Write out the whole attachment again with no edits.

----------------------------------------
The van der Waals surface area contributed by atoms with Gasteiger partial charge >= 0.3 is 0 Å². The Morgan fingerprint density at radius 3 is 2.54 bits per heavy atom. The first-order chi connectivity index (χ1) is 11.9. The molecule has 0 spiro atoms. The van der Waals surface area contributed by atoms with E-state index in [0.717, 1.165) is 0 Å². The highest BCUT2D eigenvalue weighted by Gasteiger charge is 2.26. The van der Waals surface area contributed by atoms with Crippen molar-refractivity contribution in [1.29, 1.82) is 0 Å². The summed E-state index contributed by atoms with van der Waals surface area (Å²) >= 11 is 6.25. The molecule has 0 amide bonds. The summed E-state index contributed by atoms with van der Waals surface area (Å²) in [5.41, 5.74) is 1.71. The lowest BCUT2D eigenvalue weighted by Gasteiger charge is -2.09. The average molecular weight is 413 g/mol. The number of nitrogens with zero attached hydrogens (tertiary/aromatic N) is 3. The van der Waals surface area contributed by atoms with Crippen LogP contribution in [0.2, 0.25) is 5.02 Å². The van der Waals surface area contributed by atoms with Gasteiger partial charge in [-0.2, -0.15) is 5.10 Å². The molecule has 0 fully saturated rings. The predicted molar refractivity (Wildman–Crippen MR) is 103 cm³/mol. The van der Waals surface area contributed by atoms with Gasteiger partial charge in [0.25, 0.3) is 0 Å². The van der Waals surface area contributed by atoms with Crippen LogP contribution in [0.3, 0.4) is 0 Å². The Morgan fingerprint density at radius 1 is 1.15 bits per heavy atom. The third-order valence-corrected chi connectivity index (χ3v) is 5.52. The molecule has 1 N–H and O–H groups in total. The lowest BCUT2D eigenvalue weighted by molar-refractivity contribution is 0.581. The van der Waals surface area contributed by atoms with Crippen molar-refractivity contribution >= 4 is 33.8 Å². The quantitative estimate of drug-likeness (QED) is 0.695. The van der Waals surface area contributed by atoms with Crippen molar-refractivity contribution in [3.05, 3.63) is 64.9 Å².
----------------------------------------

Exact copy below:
The van der Waals surface area contributed by atoms with Gasteiger partial charge >= 0.3 is 0 Å². The Morgan fingerprint density at radius 3 is 2.54 bits per heavy atom. The first-order chi connectivity index (χ1) is 11.9. The molecule has 0 spiro atoms. The van der Waals surface area contributed by atoms with E-state index in [0.717, 1.165) is 0 Å². The highest BCUT2D eigenvalue weighted by Gasteiger charge is 2.26. The van der Waals surface area contributed by atoms with Crippen molar-refractivity contribution in [1.29, 1.82) is 0 Å². The summed E-state index contributed by atoms with van der Waals surface area (Å²) >= 11 is 6.25. The molecule has 0 amide bonds. The summed E-state index contributed by atoms with van der Waals surface area (Å²) in [5.41, 5.74) is 1.71. The lowest BCUT2D eigenvalue weighted by Gasteiger charge is -2.09. The average molecular weight is 413 g/mol. The number of nitrogens with zero attached hydrogens (tertiary/aromatic N) is 3. The van der Waals surface area contributed by atoms with Crippen LogP contribution in [0.2, 0.25) is 5.02 Å². The van der Waals surface area contributed by atoms with Gasteiger partial charge in [-0.2, -0.15) is 5.10 Å². The molecule has 0 fully saturated rings. The predicted molar refractivity (Wildman–Crippen MR) is 103 cm³/mol. The van der Waals surface area contributed by atoms with Gasteiger partial charge in [0.25, 0.3) is 0 Å². The van der Waals surface area contributed by atoms with Crippen LogP contribution in [0.3, 0.4) is 0 Å². The Morgan fingerprint density at radius 1 is 1.15 bits per heavy atom. The third-order valence-corrected chi connectivity index (χ3v) is 5.52. The molecule has 1 N–H and O–H groups in total. The lowest BCUT2D eigenvalue weighted by molar-refractivity contribution is 0.581. The van der Waals surface area contributed by atoms with Crippen molar-refractivity contribution >= 4 is 33.8 Å². The quantitative estimate of drug-likeness (QED) is 0.695. The van der Waals surface area contributed by atoms with Crippen molar-refractivity contribution in [3.05, 3.63) is 64.9 Å².